O give thanks unto the Lord for He is good, His mercy endures forever (1 Chr 16:34). Beautiful Savior Lutheran Church - Winnipeg, MB  
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    Rev. Cameron Schnarr

Beautiful Savior Lutheran School

Lutheran Church Canada - What do you believe?

LCC - Lutheran Church Canada

Beautiful Savior Lutheran Church - Winnipeg, Canada


Based on Eph. 3:1-12

Preached on January 11, 2015

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Fellow baptized saints, today we celebrate Epiphany, the revealing of Christ to the nations, or perhaps we could say, the bringing of the nations to Christ.

The wise men came - to Jesus, as representatives of the nations. They were brought to Christ. Lead to Him by a star. No, they could not have found Him on their own. They were brought to Him, into His presence. And you also need some sort of star to lead you to Christ, to lead you to faith, repentance, and salvation. A part of the nature of sin is that you cannot come to God by your own reason or strength, nor continue in Him by your own efforts. You must be brought.

So God sent someone to bring you so that you may believe. He has sent out many stars to lead all nations to salvation. Just as an ordinary star sheds light upon the earth, these “stars” that God has sent also shine upon you, the light of God's Word, the Light of the world, Jesus Christ.

These stars that God has sent to lead the nations to Christ are the ministers of the Word.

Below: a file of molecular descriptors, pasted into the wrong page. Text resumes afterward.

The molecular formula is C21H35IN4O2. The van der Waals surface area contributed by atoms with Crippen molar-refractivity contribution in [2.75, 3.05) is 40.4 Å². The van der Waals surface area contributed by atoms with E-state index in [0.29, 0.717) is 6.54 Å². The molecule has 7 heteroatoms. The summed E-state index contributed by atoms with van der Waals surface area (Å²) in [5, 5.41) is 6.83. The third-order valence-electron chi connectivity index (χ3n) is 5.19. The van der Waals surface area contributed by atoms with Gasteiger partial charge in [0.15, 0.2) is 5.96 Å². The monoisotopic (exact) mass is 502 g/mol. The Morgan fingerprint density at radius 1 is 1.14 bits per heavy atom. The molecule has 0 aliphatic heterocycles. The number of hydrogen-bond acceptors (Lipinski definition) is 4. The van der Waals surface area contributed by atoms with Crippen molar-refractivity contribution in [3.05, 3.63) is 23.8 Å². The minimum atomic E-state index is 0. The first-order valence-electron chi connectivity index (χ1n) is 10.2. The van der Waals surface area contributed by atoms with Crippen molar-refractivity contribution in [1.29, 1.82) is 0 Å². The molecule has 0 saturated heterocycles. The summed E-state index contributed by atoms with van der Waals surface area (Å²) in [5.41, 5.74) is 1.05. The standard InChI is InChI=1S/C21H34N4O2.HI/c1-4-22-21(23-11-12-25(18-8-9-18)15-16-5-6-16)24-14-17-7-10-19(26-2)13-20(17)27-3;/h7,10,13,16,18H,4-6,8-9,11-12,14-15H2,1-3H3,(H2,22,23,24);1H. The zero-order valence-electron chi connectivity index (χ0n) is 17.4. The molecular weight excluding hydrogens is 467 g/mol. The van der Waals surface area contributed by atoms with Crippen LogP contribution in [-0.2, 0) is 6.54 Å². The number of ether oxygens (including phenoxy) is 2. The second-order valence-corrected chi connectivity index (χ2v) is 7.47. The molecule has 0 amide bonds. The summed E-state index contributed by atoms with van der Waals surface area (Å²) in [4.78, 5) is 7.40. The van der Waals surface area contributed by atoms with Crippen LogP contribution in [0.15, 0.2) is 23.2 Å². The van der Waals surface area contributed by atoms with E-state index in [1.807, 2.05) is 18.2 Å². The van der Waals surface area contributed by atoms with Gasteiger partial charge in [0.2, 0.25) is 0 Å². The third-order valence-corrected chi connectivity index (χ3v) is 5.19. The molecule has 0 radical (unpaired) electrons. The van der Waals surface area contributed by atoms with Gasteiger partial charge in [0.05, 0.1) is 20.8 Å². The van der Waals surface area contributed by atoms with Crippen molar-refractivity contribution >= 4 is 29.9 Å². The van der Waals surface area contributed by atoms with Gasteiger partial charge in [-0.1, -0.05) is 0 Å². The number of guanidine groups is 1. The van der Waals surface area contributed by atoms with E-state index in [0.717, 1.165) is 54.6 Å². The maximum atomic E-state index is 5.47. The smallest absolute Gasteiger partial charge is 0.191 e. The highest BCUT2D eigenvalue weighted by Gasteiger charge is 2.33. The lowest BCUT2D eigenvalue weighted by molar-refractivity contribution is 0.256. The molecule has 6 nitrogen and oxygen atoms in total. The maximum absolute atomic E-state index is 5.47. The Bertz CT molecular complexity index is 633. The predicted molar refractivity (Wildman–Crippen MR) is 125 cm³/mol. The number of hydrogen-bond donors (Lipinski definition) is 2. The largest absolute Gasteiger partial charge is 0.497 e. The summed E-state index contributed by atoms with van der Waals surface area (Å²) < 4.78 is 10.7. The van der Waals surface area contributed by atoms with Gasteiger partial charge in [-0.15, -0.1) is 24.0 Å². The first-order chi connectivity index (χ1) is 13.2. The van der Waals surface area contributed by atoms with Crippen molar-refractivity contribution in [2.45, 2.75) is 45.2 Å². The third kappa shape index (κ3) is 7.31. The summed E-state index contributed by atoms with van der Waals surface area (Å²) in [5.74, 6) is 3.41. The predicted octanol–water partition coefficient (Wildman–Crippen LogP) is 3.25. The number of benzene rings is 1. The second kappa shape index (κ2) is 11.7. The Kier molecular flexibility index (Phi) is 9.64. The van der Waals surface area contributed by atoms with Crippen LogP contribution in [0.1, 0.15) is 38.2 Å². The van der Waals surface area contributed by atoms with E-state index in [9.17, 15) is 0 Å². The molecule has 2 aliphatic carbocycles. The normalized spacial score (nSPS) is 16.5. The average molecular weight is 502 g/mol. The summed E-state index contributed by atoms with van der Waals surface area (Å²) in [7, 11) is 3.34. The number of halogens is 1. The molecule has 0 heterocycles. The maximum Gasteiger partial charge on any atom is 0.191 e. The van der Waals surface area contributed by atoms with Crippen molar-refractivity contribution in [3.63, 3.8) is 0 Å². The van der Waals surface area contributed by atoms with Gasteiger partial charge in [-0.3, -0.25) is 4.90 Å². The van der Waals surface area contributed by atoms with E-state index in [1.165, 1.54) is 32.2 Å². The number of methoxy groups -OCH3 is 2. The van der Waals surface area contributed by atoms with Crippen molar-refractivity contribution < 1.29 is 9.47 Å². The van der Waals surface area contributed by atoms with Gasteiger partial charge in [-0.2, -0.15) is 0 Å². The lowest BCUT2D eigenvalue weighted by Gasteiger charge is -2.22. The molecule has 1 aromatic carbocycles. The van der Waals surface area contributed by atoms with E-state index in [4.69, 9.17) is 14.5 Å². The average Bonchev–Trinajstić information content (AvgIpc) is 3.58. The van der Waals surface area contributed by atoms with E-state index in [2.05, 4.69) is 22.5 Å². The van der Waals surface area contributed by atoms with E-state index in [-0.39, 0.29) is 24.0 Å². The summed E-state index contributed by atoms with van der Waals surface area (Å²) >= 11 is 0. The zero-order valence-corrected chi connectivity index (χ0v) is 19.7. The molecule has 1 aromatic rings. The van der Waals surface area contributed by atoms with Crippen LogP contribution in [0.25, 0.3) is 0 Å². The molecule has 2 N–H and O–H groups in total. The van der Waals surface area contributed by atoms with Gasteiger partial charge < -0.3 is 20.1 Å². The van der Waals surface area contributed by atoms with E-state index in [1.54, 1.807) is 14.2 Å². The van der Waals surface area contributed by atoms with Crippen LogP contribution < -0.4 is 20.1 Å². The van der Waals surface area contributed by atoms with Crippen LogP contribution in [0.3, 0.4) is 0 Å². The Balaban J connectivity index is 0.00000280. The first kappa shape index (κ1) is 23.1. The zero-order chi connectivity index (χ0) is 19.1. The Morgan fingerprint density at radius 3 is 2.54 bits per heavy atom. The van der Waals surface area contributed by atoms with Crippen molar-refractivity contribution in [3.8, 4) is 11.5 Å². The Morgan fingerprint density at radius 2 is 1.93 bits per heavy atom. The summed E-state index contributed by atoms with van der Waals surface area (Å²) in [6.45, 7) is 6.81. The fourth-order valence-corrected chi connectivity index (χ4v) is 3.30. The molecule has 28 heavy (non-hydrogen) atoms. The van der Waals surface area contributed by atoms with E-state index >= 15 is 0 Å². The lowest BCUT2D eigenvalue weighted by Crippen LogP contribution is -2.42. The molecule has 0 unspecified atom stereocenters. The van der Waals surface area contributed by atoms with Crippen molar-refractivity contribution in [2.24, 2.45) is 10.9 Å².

The Office of the Holy Ministry is from the gracious hand of God. Christ gives to His Church by calling a man to minister to them in His stead. Saint Paul was one such man. In his letter to the Ephesians, he describes what these men are like.

He says, first, they are stewards of God's grace; second, ministers of the Gospel; third, they are the very least of all the saints; and fourth, they are preachers.

Paul first says that he is a "steward of God's grace that was given to me for you." Those last words, "given to me for you," describe the exact nature of what a steward is. A steward is given something as a trust to be used for the benefit of someone else. In the holy ministry, a man is entrusted with the means of Grace: Baptism, the Lord's Supper, the Word, and the Holy Absolution. By virtue of his office, as a called and ordained servant of the Word, he uses these powerful gifts for the benefit of his master’s Church – for you.

These means of Grace properly belong to the entire Church. But they are not to be given out publicly by everyone. God sets aside His called servants so that there is no confusion, so that the Gospel may shine out as a clear light to all. God sets this humble star in place, to shine on you and bring you to Christ and Christ to you.

Paul secondly writes that he is a "minister of the Gospel." The word "minister" means "servant". It is important to be very careful what is meant by "servant". A minister is not a servant who does just any good works. Many people may identify the minister as one who models good works for his people as an example so that they learn to do them, and perhaps a minister who does not excel in the right gifts in the people’s eyes is thought to be a poor minister.

Now, it is true that a minister should be an example of good works. Yet that is not what a minister is. A true minister is a servant by virtue of the Gospel. The true minister lifts up the Good News of God's grace, the Cross, the Blood of the atonement, the Manger and the Empty Tomb. In the proclamation and delivery of these things, of Jesus, the minister serves you.

Paul also says that he is "the very least of all saints to whom grace is given." No pastor should ever serve by virtue of his own goodness. The holy ministry is not given to those who deserve it, but it works as a gift of God by grace. So a pastor must not puff himself up as better than others.